Here’s another case involving a joint-employer relationship between a staffing agency and one of its clients. The Fifth Circuit reverses summary judgment, holding that There was a genuine dispute about whether the staffing agency should have known that the client asked it to reassign an employee for age-biased reasons.
Nicholson v. Securitas Security Services, Inc., No. 15-10582 (5th Cir. July 18, 2016): Ms. Nicholson contended that she was taken off an assignment – at a company called Fidelity – and later terminated because of age –
“There is evidence that Nicholson was ‘well-liked’ at Fidelity. Even so, in March 2012, Fidelity asked Securitas to remove her. Fidelity told Securitas that Nicholson was unable to perform new technology-related tasks. Securitas removed Nicholson from Fidelity on July 20, 2012. At the time, Nicholson was 83 years old. Nicholson’s replacement was age 29. Securitas then terminated Nicholson ten days later after determining There were no other positions Nicholson could fill.”
While the plaintiff sued both Fidelity and Securitas, the former settled, leaving the latter to defend the claim. The district court granted summary judgment, holding that Ms. Nicholson failed to prove Securitas was her employer and, in the alternative, Ms. Nicholson could not meet her ultimate burden to show Securitas would not have terminated her but-for her age.
The Fifth Circuit reverses in part. Initially, it holds that the district court erred in holding that Securitas was not an employer. Indeed, “Securitas twice admitted that it employed Nicholson, first in the contract it signed with Nicholson, and second in its answer to Nicholson’s complaint where it averred that Nicholson was its employee.”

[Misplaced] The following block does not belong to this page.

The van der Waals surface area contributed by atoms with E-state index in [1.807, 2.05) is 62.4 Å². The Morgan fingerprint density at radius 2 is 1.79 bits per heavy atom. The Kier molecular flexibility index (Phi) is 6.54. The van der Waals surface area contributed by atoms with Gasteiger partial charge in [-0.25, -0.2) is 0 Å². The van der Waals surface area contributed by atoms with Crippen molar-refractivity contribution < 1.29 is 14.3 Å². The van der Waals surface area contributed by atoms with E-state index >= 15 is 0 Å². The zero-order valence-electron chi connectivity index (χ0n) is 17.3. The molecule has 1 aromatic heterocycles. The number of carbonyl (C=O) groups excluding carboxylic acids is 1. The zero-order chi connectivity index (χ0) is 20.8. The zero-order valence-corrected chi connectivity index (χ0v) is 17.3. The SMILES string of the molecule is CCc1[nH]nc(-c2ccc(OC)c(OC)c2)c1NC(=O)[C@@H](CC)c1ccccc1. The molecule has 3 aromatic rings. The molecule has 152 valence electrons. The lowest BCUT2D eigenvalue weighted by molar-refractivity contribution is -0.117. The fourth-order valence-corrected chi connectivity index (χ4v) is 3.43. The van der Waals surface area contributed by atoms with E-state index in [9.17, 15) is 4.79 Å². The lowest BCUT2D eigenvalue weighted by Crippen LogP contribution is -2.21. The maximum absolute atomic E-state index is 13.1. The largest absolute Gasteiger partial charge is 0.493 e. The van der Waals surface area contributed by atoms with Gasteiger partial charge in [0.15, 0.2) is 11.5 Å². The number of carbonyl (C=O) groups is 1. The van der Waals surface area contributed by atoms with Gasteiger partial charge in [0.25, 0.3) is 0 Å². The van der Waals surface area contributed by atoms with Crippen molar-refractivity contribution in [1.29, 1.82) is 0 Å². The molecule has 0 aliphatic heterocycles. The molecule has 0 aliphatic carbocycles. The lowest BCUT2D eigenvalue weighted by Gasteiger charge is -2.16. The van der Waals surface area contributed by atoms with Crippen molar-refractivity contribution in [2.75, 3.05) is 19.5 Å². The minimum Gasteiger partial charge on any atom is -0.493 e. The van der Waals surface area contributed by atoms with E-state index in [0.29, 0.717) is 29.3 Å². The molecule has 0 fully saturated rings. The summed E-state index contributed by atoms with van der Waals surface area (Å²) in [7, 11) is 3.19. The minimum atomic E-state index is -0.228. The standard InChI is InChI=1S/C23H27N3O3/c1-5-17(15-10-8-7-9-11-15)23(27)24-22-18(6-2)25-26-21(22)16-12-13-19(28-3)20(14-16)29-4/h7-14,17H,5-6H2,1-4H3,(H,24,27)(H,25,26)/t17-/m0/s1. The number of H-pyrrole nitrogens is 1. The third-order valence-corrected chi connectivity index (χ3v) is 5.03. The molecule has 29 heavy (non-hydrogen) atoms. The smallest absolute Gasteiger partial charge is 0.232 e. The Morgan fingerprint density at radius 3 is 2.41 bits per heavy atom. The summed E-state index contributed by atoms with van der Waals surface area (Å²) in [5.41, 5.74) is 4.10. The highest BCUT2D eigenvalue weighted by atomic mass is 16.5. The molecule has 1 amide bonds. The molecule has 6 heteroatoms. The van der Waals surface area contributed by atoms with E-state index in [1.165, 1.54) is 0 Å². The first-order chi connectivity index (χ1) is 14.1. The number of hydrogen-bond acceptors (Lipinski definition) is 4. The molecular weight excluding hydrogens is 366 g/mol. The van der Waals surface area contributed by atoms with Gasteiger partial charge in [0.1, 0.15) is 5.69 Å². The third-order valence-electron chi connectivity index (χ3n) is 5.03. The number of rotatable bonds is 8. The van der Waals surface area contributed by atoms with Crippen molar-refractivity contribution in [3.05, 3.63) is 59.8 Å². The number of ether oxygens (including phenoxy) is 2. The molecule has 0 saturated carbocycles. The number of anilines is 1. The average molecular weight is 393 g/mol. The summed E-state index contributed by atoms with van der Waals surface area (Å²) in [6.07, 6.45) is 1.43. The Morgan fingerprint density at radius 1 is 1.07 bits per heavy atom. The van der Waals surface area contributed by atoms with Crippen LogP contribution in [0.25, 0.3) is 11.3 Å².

Second, it holds that There was sufficient evidence for a jury to decide whether Securitas acted on an age-biased motive by honoring Fidelity’s request to reassign Ms. Nicholson. The panel notes that a joint-employer may be held liable for employment discrimination “participates in the discrimination, “or “knows or should have known of the client’s discrimination but fails to take corrective measures within its control.” It clarifies that “participation” means that a staffing firm “know or should have known the client’s reasons were discriminatory.”
The panel says that a jury could infer constructive (“should have known”) knowledge from the following facts: (1) “Securitas admits that it failed to investigate the circumstances of Fidelity’s reassignment request, including not even asking Nicholson for an explanation before removing her from Fidelity.” (2) Securitas may have “deviated from standard company practices by not investigating the reasons Fidelity wanted Nicholson removed.” (3) Securitas ignored its own guideline stating that “[i]nefficient or substandard performance” is an action that “normally do[es] not result in immediate termination” and instead is “addressed . . . through counseling.”
The panel affirms summary judgment on the plaintiff’s termination claim, because it was uncontested that There were no other positions Ms. Nicholson was qualified to fill.